Bonobos cry just like babies! Video reveals how adult apes produce high-pitched screeches when they are attacked to increase their chances of being comforted by others
Bonobos are our closest relatives in the animal kingdom, sharing about 98.7 per cent of our DNA – and it seem they have picked up a few human-like characteristics along the way.
A new study has revealed that the apes produce high-pitched ‘baby-like’ cries when they are attacked, in order to attract comfort from others.
These displays of distress are strategic, increasing their chances of receiving consolation from bonobo bystanders, scientists claim.
They resemble those typically used by infants – such as pouting, whimpering and showing tantrums.
The study by psychologists at Durham University reveals that adult bonobos are also less likely to be re-attacked by their former opponent when they display these ‘baby-like’ signals following a conflict.
Bonobos’ displays of distress resemble those typically used by infants – such as pouting, whimpering and showing tantrums
FEMALE BONOBOS ‘ADOPT’ ORPHANS FROM OTHER SOCIAL GROUPS
In an astonishing display of altruism, female bonobo apes will ‘adopt’ and take care of unrelated orphans from other social groups, a 2021 found.
Researchers witnessed two such adoptions among groups of the endangered great ape in the Democratic Republic of the Congo.
The apes were seen carrying, grooming, nursing and nesting with their adoptive infants for periods lasting more than 12 and 18 months, respectively.
The team used analyses of faecal mitochondrial DNA samples to confirm that the adopted apes and their carers were definitely not maternally related.
‘Bonobos are highly sensitive to social situations and who is surrounding them,’ said lead author Dr Raphaela Heesen.
‘They have rich emotional lives and are able to communicate their emotional states in flexible ways to influence their group members.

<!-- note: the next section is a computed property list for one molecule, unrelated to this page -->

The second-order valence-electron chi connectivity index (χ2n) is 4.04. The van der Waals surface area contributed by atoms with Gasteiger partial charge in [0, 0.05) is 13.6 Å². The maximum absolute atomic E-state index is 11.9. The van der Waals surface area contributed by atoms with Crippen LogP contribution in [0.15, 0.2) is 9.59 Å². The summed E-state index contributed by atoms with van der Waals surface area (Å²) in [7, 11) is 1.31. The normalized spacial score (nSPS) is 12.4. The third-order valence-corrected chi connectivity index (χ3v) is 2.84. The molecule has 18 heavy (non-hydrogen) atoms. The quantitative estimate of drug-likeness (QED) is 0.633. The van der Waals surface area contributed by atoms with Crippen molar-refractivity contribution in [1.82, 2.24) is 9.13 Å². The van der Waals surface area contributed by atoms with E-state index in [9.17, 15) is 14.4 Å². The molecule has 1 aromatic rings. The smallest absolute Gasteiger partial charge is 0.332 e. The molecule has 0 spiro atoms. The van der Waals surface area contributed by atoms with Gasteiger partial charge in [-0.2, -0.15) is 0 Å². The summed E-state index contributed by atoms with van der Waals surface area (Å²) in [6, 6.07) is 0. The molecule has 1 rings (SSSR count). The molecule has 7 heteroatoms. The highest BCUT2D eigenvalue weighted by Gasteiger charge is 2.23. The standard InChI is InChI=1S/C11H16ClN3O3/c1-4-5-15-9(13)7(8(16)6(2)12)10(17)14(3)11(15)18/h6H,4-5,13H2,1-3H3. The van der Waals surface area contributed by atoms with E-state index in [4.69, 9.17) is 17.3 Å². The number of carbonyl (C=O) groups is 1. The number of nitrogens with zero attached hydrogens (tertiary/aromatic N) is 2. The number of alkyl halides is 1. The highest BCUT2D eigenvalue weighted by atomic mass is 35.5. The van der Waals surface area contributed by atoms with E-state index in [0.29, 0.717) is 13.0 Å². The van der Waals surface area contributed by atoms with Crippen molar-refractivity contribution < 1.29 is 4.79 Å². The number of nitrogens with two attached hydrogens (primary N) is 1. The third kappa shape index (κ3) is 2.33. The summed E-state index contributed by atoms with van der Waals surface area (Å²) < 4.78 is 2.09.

‘In using specifically “baby-like” signals, bonobos might increase their chances to be consoled by others and alleviate their own stress level following aggressive attacks.
‘Our research shows emotions and their expression do not only play a role in the regulation of social life in our own species, but also in our closest living primate relatives.’
For years, scientists believed that great apes had no control over their emotional expressions. However, the new study, published in the journal Philosophical Transactions B, turns that idea on its head.
The University of Durham team analysed two groups comprising over 40 individuals at the the world’s only bonobo sanctuary in the Democratic Republic of Congo.
They found that bonobos’ expressions of emotion are not mere read-outs of their internal states but can be used in flexible and strategic ways to purse social goals – just like in humans.
The researchers observed how victims transmitted their feelings after a fight – and how this affected the responses of bystanders.
When the animals’ calls resembled those of baby bonobos, they were more likely to attract sympathy.
Photographs depicting emotion expressions of bonobo victims following social conflicts, taken at Lola ya Bonobo Sanctuary. a) Adult female victim crouching with bared teeth face expression/scream vocalisation, being consoled by an adult female; b) Example of bared-teeth facial expression; c) example of pout-face expression; d) example of victim scream/bared teeth plus hair bristling
The researchers also found bonobos are sensitive to their audience – producing more signals if more bononos are nearby.
The study sheds fresh light on the evolutionary origins of communicating emotions.
Other great apes interpret the calls based on the contexts in which they were made – requiring them to make intelligent inferences about the meaning.
‘The act of comforting a victim in distress has long been considered a form of empathy that is initiated by the bystander,’ said senior author Dr Zanna Clay.
‘However, our study reveals the victim’s own signals may be used strategically to shaping these responses.
‘By producing signals that make them seem more like infants, bonobo victims can promote the chances of receiving comfort from others.
‘This highlights the important role that communication plays in shaping empathetic responding.’
WHAT COMMON GESTURES DO BONOBOS AND CHIMPS USE TO COMMUNICATE?
If a bonobo and a chimpanzee were to meet face to face, they could probably understand each other’s gestures, according to new research.
A study shows that chimps and bonobos use gestures in a variety of different situations and for multiple purposes, such as to initiate and change positions during grooming.
Some of the gestures, however, elicit different reactions in chimpanzees and bonobos. Each gesture can have more than one meaning, but the most common of each gesture is listed below: